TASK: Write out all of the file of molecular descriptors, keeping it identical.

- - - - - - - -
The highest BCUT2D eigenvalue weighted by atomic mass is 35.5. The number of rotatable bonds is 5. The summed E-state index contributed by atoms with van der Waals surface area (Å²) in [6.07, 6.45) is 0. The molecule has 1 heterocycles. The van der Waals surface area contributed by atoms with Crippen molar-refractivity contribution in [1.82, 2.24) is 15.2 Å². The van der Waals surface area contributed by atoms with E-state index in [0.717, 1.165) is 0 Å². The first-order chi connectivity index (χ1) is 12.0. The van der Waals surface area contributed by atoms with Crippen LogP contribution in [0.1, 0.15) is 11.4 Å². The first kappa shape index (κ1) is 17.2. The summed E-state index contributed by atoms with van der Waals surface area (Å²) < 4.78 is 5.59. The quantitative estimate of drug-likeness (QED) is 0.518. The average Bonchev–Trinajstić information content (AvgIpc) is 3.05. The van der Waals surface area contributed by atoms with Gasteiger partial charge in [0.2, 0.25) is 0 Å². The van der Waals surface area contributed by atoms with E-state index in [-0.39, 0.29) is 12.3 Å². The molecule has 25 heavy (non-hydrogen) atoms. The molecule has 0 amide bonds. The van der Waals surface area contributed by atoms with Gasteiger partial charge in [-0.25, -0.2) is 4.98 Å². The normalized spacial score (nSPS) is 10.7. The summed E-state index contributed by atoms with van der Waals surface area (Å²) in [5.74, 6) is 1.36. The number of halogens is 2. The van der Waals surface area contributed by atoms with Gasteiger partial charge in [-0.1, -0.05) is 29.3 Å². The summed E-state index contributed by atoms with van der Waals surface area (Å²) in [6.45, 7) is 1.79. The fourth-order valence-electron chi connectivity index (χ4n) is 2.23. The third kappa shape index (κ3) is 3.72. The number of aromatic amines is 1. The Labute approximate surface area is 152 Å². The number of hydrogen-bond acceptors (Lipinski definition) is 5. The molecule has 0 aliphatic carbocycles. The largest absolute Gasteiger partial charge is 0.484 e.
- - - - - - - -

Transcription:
The highest BCUT2D eigenvalue weighted by atomic mass is 35.5. The number of rotatable bonds is 5. The summed E-state index contributed by atoms with van der Waals surface area (Å²) in [6.07, 6.45) is 0. The molecule has 1 heterocycles. The van der Waals surface area contributed by atoms with Crippen molar-refractivity contribution in [1.82, 2.24) is 15.2 Å². The van der Waals surface area contributed by atoms with E-state index in [0.717, 1.165) is 0 Å². The first-order chi connectivity index (χ1) is 12.0. The van der Waals surface area contributed by atoms with Crippen LogP contribution in [0.1, 0.15) is 11.4 Å². The first kappa shape index (κ1) is 17.2. The summed E-state index contributed by atoms with van der Waals surface area (Å²) < 4.78 is 5.59. The quantitative estimate of drug-likeness (QED) is 0.518. The average Bonchev–Trinajstić information content (AvgIpc) is 3.05. The van der Waals surface area contributed by atoms with Gasteiger partial charge in [0.2, 0.25) is 0 Å². The van der Waals surface area contributed by atoms with E-state index in [-0.39, 0.29) is 12.3 Å². The molecule has 25 heavy (non-hydrogen) atoms. The molecule has 0 amide bonds. The van der Waals surface area contributed by atoms with Gasteiger partial charge in [-0.25, -0.2) is 4.98 Å². The normalized spacial score (nSPS) is 10.7. The summed E-state index contributed by atoms with van der Waals surface area (Å²) in [5.74, 6) is 1.36. The number of halogens is 2. The van der Waals surface area contributed by atoms with Gasteiger partial charge in [-0.1, -0.05) is 29.3 Å². The summed E-state index contributed by atoms with van der Waals surface area (Å²) in [6.45, 7) is 1.79. The fourth-order valence-electron chi connectivity index (χ4n) is 2.23. The third kappa shape index (κ3) is 3.72. The number of aromatic amines is 1. The Labute approximate surface area is 152 Å². The number of hydrogen-bond acceptors (Lipinski definition) is 5. The molecule has 0 aliphatic carbocycles. The largest absolute Gasteiger partial charge is 0.484 e.